Congratulations! You’ve finally received admission to that dream dual degree medical program! Now that you’re in, these next 6 to 8 years should fly by with no worries, right? Well, it’s a little bit more complicated than that. First of all, you do need to pat yourself on the back. Getting into one of these programs is notoriously difficult and requires tremendous effort and diligence on your part. However, many students and even their parents fall under many misconceptions once they have been accepted. I’m here to tell you the 5 misconceptions that every accepted BS/MD student should avoid believing about these combined medical programs.

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1. Grades Are No Longer Important

Dual degree medical programs provide a tremendous degree of security to accepted students. While it provides conditional acceptance to both college and medical school, there is still a tremendous amount of work required to actually obtain that undergraduate degree, as well as that MD. Life as an undergraduate student completing pre-med courses is certainly challenging and will not be easy just because medical school is guaranteed. Of course, the biggest beast of them all is medical school itself, which will make your undergraduate biochemistry course seem like a walk in the park. Thus, do not get into the misunderstanding that acceptances mean degrees. You have simply been given the means to pursue this profession with a certain level of security, however, that hard work is not included in your program acceptance. Trust me, I’ve read the fine print on the contract. Remember that based on the terms of your program requirements, you do not have to get anywhere near a perfect GPA. Many programs have a threshold GPA that students have to maintain in order to satisfy this component.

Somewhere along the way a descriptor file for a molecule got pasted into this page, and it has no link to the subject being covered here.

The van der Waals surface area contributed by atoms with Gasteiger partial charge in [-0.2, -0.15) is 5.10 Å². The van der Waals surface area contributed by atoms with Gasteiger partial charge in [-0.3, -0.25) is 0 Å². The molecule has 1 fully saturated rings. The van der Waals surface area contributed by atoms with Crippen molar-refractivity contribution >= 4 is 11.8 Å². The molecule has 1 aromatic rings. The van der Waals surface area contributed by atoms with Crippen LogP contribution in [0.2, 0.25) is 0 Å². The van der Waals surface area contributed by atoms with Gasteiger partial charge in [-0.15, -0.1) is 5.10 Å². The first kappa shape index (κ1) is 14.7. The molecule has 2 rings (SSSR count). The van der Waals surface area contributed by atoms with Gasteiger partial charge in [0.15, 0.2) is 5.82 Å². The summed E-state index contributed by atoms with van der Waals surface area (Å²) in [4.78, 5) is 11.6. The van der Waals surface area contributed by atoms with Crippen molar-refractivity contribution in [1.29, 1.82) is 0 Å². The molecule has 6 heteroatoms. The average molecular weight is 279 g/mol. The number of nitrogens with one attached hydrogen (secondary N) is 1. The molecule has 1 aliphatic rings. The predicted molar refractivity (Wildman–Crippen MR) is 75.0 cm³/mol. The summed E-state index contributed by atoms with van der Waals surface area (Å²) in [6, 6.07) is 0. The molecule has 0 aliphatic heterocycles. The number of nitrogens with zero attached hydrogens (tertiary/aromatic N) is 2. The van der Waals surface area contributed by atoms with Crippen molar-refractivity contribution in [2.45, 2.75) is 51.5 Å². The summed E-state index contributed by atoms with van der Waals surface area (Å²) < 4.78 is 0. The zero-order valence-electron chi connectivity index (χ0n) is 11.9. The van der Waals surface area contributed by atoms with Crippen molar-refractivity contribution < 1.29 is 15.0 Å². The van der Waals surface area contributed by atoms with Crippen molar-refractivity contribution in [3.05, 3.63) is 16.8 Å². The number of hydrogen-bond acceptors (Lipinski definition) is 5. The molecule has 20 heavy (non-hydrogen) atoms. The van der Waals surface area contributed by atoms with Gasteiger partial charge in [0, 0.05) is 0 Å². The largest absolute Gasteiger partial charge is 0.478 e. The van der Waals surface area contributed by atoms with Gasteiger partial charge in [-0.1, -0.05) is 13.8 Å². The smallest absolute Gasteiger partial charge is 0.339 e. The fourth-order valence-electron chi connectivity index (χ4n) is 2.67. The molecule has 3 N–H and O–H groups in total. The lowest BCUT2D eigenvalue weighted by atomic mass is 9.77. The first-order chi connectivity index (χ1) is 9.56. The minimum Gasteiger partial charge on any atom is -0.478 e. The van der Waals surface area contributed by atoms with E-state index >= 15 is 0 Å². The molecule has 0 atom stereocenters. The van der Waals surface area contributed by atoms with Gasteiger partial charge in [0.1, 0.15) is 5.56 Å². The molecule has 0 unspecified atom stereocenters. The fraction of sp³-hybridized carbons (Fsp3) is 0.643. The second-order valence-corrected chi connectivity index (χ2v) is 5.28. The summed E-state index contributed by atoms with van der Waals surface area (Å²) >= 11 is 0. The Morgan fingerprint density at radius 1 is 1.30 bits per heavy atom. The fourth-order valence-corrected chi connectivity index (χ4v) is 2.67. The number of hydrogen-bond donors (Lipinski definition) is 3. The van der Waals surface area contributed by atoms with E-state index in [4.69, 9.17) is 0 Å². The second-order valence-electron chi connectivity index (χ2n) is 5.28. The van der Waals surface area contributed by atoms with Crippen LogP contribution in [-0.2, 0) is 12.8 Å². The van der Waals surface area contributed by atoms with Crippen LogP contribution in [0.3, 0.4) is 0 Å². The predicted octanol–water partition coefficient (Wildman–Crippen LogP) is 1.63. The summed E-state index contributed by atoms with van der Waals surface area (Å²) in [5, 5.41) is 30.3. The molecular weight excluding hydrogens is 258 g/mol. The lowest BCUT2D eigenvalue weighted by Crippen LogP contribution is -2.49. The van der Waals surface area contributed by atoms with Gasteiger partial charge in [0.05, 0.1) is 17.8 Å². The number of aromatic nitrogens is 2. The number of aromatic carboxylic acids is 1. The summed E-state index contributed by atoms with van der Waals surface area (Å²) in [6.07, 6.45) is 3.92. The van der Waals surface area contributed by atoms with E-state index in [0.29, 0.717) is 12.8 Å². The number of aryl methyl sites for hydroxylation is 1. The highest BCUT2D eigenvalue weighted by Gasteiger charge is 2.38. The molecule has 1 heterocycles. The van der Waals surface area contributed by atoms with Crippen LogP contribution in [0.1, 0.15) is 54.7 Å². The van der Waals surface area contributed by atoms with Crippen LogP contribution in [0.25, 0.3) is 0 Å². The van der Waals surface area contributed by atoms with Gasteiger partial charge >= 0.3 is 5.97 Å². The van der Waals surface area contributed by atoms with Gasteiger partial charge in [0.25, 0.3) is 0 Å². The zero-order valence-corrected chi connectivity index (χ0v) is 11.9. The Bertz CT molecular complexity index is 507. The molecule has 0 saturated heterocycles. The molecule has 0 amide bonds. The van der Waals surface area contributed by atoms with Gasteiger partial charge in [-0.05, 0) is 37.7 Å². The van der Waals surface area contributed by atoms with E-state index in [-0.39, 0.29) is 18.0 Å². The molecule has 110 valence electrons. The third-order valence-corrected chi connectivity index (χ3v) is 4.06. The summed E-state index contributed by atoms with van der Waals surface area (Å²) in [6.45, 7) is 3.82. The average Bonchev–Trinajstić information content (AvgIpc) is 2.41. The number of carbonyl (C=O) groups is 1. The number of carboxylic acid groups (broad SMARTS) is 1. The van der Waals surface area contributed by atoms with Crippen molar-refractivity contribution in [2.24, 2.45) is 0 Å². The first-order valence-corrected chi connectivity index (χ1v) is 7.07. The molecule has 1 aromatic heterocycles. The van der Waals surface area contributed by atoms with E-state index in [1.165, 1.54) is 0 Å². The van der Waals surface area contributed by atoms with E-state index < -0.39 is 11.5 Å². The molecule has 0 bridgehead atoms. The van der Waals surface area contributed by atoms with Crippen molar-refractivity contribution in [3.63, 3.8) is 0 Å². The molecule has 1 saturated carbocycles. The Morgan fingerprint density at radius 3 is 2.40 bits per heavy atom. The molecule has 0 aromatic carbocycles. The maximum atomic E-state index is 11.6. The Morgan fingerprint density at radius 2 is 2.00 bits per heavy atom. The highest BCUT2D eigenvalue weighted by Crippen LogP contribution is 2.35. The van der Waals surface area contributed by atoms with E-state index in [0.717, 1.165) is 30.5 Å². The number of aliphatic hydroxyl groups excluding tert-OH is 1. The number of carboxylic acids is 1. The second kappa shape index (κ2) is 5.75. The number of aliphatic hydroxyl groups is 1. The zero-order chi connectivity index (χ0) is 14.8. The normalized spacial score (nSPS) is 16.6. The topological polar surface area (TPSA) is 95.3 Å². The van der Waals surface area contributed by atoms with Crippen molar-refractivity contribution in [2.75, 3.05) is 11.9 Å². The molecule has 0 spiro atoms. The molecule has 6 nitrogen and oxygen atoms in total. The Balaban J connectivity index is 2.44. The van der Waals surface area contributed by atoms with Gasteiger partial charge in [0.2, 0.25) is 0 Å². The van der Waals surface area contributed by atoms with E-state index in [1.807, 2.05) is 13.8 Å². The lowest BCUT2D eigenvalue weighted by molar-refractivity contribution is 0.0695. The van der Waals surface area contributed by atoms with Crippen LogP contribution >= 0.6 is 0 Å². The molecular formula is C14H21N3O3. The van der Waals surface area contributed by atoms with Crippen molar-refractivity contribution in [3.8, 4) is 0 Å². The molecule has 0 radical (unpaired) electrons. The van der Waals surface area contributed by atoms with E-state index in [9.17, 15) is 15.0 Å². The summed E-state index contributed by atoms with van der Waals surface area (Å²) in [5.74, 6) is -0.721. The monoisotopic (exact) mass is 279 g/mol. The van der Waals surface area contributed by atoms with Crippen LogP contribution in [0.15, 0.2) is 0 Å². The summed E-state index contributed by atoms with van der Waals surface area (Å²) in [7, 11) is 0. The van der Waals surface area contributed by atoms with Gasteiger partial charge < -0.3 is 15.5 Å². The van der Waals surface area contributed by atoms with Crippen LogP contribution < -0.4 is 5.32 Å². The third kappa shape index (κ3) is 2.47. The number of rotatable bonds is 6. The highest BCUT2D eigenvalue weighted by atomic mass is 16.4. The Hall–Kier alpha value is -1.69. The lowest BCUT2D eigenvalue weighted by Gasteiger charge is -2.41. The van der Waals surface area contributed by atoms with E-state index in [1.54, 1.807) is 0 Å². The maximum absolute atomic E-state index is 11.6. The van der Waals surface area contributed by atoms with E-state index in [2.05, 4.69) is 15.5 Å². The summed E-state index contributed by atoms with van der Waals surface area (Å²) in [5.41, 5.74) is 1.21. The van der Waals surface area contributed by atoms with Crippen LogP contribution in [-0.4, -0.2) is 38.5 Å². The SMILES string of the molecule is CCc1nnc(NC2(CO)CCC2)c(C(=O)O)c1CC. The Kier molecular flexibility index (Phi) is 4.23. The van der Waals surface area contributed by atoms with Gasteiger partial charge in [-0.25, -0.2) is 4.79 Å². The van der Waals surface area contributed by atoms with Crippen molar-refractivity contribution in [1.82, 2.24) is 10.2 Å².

2. Medical School is Guaranteed